15. Rick Broida (@cheapskateblog) CNET blogger scours the Web looking for the best deals in tech
  16. Jason Calacanis (@jasoncalacanis) CEO of Mahalo, founder of Weblogs Inc.
  17. Pete Cashmore (@mashable) CEO of Mashable
  18. Bonnie Cha (@bonniecnet) CNET mobile phone pundit
  19. Jacqui Cheng (@eJacqui) Associate editor for Ars Technica
  20. Robert Cringley (@cringely) Long-time technology writer and pundit
  21. Brian Cooley (@briancooley) CNET car-tech editor
  22. Charles Cooper (@coopeydoop) Veteran reporter for CNET news.com and cbsnews.com
  23. Dan Costa (@dancosta) Executive editor at PC Magazine
  24. David Davis (@davidmdavis) Author, blogger, expert on Cisco and virtualization technologies
  25. Chris Dawson (@mrdatahs) ZDNet blogger on technology in education
  26. Natali Del Conte (@natalidelconte) CNET TV host of Loaded and tech correspondent for CBS News
  27. Mrinal Desai (@mrinaldesai) Co-founder of CrossLoop; tech news junkie
  28. Sam Diaz (@sammyd) ZDNet news hound on the Between the Lines blog
  29. Larry Dignan (@ldignan) ZDNet Editor in Chief; prolific tech news blogger
  30. Cory Doctorow (@doctorow) Co-editor of Boing Boing; digital rights activist
  31. Esther Dyson (@edyson) Veteran technology pundit
  32. Matt Cutts (@mattcutts) Google engineer, blogger
  33. Bill Detwiler (@billdetwiler) TechRepublic's head technology editor
  34. John C. Dvorak (@therealdvorak) Famously cranky tech pundit
  35. Erik Eckel (@erikeckel) IT consultant and TechRepublic writer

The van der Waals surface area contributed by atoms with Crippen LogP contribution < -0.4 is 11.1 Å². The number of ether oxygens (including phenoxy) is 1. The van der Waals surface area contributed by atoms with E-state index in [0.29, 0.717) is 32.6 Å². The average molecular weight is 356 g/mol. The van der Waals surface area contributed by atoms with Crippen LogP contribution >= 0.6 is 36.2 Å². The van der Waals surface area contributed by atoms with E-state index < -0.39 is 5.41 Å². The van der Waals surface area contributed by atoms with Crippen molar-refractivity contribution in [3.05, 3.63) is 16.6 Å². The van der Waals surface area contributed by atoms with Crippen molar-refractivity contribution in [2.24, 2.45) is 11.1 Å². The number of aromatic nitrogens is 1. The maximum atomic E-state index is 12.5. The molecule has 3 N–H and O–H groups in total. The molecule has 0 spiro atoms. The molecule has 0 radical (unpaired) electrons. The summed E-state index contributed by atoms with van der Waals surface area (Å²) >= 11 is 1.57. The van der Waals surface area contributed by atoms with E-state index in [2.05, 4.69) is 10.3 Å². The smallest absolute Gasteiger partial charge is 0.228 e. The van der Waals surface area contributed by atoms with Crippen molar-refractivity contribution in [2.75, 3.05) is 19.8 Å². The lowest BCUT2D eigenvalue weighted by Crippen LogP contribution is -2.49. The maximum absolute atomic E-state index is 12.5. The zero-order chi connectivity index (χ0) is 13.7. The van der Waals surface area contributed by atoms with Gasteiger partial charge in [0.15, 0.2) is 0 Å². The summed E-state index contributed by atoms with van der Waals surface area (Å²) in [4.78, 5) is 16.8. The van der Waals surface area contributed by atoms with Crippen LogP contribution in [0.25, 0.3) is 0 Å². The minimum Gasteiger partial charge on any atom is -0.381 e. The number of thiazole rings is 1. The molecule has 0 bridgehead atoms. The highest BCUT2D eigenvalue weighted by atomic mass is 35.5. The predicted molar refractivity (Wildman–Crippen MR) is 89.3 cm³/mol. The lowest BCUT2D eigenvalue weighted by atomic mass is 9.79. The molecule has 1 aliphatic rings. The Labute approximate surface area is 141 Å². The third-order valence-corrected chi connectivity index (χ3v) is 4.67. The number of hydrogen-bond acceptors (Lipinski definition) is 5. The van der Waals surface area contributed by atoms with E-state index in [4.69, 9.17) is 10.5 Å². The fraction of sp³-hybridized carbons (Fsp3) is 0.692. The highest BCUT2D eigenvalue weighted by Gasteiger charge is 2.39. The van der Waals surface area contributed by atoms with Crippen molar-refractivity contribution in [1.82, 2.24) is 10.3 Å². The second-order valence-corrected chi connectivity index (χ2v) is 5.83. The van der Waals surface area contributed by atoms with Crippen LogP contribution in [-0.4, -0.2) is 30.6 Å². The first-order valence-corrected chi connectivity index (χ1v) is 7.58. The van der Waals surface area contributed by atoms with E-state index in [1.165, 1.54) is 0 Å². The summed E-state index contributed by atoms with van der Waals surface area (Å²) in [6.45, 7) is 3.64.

36. Mike Elgan (@mike_elgan) Widely-published freelance tech writer
  37. Philip Elmer-DeWitt (@philiped) Apple reporter for Fortune magazine
  38. Rob Enderle (@enderle) Long-time analyst of the PC industry
  39. Caterina Fake (@caterina) Co-founder of Flickr
  40. Dan Farber (@dbfarber) Editor of CBSNews.com; former editor of CNET and ZDNet
  41. Scot Finnie (@scotfinnie) Editor in Chief of Computerworld
  42. Mary Jo Foley (@maryjofoley) One of the world's top commentators on Microsoft
  43. Ina Fried (@inafried) CNET's resident Microsoft analyst
  44. John Furrier (@furrier) Silicon Valley entrepreneur; now specializing in mobility
  45. Bill Gates (@billgates) Microsoft co-founder and former CEO
  46. Steve Gillmor (@stevegillmor) Editor of TechCrunch IT, veteran tech journalist
  47. Bob Gourley (@bobgourley) CTOvision.com blogger; government IT expert
  48. John Gruber (@gruber) Author of Daring Fireball blog; covers mostly Apple
  49. Dion Hinchcliffe (@dhinchcliffe) Blogger and consultant on Web 2.0 for business